What normally happens when a common citizen is at fault for an act of social significance? He is made to pay for his mistake, and in many ways, with a wide range of penalties; depending on the magnitude of his act, it can range from a simple reproach, to deprivation of liberty.
But in certain countries and under certain systems, the events taken as the “errors” or “mistakes” of one individual have a much broader range than under those of others.
In the Kampuchea of Pol Pot, to be an intellectual was an “error” punishable by death, or at least by agricultural work. In Nazi Germany, having too large a nose was an error paid for by having one’s bones made into buttons.
In Cuba, until very recently, to be a homosexual was an unacceptable error that was expiated by expulsion from your job, work as a prisoner in the Military Units to Aid Production (UMAP) camps, or being held in a cold nocturnal jail cell under the pretext of vulgar or outrageous practices.
But under these semi-divine systems, with justice at all cost and any cost, who punishes the error of the infallible ones when they miraculously recant? Who makes them answer, ever, for their human mistakes?
A few days ago, the historic leader of the Cuban Revolution, Fidel Castro, gave an interesting interview to the Mexican newspaper La Jornada. Faced with the journalist’s questions about Cuban practices with respect to homosexuals and the discrimination they suffered, particularly starting in 1965, el Comandante admitted:
“Yes, there were times of great injustice, whomever might have done it. If we did it, we, we… I am trying to outline my responsibility in all this because, after all, personally, I don’t have these kind of prejudices. If someone is responsible, it is me. It’s true that at that time I wasn’t involved in this… I found myself immersed, principally in the October Crisis, in the war, in political questions… We didn’t know its value. But in the end, someone has to take responsibility, it is mine. I am not going to put the blame on others.”
The topic is too difficult to summarize in a few comforting phrases. There is too much evidence to doubt this recognition of guilt (for example, The October Crisis dates to 1962, when the harshest period of the anti-gay repression had not yet begun).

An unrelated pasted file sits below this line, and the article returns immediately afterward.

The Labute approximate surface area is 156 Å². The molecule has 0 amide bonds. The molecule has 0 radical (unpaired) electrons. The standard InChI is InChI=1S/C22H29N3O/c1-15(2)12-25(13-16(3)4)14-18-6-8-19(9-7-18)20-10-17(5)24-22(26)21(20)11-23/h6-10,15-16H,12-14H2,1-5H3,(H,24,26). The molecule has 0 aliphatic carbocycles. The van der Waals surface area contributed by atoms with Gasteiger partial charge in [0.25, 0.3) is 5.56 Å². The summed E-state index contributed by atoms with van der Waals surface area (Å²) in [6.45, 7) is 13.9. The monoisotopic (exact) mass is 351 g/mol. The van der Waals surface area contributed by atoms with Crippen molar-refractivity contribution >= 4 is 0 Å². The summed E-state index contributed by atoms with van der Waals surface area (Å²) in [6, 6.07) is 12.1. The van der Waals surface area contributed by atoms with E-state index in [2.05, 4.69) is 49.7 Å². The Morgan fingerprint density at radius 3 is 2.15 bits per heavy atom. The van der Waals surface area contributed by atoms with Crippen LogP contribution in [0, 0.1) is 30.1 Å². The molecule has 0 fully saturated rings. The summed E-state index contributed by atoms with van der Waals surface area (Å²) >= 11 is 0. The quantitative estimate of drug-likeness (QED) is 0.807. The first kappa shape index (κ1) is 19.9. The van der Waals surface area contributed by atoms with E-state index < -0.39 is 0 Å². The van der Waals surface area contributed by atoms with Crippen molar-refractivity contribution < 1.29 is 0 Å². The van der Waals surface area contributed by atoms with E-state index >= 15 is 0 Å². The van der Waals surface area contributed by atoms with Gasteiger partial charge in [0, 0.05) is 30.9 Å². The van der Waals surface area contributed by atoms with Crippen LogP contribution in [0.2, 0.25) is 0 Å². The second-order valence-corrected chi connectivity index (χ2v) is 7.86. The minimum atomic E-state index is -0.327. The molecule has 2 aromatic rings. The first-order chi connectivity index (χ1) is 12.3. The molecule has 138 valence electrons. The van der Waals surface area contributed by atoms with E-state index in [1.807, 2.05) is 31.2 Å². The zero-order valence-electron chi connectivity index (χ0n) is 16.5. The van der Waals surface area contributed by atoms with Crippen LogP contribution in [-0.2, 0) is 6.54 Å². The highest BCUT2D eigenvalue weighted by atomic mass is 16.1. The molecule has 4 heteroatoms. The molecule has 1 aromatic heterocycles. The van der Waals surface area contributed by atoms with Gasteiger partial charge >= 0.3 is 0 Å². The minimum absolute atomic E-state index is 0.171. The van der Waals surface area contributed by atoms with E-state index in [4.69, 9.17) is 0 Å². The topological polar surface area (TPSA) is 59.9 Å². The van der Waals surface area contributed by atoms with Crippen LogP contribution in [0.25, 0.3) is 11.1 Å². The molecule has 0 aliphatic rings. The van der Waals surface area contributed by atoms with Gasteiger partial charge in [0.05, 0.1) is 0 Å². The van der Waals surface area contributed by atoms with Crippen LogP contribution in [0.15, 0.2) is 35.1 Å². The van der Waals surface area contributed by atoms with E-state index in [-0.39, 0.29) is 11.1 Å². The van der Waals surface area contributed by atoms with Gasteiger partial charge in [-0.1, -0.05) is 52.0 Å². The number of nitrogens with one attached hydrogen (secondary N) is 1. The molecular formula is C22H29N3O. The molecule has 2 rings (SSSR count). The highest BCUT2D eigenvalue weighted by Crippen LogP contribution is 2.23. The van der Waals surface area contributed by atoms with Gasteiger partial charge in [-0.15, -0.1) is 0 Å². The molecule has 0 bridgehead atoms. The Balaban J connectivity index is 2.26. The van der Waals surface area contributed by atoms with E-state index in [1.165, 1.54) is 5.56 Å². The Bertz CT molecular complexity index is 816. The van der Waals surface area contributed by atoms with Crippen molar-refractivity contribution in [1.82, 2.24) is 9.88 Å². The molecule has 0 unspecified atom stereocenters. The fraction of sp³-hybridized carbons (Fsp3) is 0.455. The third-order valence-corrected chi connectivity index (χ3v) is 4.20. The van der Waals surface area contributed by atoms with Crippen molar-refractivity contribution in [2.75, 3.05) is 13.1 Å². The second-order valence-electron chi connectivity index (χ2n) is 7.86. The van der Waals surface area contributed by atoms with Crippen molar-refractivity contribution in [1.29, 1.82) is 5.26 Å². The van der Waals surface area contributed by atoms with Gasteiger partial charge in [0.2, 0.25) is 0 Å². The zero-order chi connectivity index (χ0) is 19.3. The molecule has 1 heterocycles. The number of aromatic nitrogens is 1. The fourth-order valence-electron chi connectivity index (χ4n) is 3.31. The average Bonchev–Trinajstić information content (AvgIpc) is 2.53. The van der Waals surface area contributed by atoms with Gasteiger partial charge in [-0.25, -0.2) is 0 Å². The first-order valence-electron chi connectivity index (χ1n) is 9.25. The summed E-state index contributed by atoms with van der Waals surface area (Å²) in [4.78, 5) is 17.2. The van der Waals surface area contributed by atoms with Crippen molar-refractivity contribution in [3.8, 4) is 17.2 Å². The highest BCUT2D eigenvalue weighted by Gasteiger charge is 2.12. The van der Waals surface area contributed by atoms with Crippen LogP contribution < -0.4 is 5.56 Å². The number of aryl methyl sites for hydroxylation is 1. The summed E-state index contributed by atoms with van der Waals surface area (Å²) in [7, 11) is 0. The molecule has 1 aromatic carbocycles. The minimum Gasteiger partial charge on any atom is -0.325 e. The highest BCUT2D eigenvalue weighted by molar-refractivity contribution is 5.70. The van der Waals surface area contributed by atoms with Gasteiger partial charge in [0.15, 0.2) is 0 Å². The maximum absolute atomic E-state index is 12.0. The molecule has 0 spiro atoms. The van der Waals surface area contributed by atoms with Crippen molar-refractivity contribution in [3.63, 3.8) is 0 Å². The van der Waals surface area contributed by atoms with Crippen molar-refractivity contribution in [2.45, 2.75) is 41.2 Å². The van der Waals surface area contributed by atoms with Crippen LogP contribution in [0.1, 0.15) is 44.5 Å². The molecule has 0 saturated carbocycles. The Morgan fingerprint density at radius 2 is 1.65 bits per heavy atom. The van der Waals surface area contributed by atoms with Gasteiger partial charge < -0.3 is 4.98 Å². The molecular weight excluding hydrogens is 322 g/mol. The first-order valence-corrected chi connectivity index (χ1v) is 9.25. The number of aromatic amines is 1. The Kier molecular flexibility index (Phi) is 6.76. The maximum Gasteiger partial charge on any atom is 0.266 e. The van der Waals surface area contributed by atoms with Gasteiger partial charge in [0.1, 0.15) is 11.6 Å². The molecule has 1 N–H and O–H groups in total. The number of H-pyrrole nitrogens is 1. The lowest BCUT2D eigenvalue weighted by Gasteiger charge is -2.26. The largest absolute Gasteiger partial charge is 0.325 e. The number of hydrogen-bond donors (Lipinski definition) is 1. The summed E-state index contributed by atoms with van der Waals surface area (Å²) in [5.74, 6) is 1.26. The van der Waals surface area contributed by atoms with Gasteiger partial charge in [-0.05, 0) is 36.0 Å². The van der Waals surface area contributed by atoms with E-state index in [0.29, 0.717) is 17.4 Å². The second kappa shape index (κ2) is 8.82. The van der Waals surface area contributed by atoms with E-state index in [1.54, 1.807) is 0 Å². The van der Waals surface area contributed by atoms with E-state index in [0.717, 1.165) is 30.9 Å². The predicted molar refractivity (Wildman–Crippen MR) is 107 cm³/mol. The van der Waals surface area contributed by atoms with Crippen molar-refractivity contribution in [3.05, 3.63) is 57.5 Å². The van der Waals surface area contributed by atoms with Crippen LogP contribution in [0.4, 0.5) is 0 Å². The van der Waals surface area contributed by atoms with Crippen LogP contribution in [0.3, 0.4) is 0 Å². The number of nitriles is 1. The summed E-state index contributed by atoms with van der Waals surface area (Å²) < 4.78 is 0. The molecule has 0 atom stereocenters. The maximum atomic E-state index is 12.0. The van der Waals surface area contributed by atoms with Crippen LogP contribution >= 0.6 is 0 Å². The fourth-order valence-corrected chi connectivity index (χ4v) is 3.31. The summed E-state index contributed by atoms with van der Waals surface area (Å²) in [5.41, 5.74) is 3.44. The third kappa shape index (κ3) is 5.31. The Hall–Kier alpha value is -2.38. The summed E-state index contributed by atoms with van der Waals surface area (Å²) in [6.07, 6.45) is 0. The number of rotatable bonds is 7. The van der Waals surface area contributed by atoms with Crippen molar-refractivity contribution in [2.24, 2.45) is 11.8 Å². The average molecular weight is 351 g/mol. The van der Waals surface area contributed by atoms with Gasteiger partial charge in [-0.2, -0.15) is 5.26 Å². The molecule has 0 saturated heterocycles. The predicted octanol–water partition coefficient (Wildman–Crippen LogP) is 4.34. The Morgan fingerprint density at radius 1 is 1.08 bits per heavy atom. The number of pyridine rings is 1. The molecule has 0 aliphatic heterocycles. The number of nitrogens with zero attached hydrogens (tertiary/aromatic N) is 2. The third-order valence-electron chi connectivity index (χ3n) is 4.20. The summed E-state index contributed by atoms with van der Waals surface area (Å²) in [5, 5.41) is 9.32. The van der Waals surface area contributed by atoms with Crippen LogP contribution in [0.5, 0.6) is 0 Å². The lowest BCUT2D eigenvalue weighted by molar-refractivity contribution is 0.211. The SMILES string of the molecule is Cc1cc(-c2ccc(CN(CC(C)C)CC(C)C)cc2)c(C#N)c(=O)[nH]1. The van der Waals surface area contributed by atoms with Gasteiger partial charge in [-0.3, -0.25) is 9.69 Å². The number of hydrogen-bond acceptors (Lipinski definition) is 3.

Among other things, Fidel seems to admit only that he didn’t act against homophobia which arose spontaneously in the society, not that this homophobia was encouraged and guided by all the leaders of the Revolution, including himself.
Here are his words to Lee Lockwood in 1965, published in the book, Castro’s Cuba, Cuba’s Fidel:
We have never believed that a homosexual could personify the conditions and conduct requirements that would allow us to consider him a true revolutionary. A deviation of that nature clashes with the concept we have of what it means to be a militant communist. I think we should carefully consider this problem. But I’ll be honest and say that homosexuals should not be allowed in positions where they can influence young people.”
This was his famous speech in Havana, 1963:
“Many of these vague girlie-boys, sons of the bourgeoisie, who walk around in too-tight trousers (…) have taken their licentiousness to the extreme of wanting to go to places of public assembly to freely organize their drag shows. Do not confuse the peacefulness of the Revolution with the weakness of the Revolution. Because our society cannot accommodate such degeneracies. Youngsters aspiring to that? No! What would our strong, enthusiastic, energetic youth think of all these evils?”
I think it redundant, however, to focus my analysis on the contradictions in Fidel’s speeches from forty years ago with those of today. On this topic — or topics — there are plenty of examples of sheer gibberish: Whatever you said I said what I said isn’t what I said.
More interesting is the attitude of the powerful who, with the passage of time, revisit history and reinterpret their actions based on the needs of the moment.
They Can’t Whitewash the Past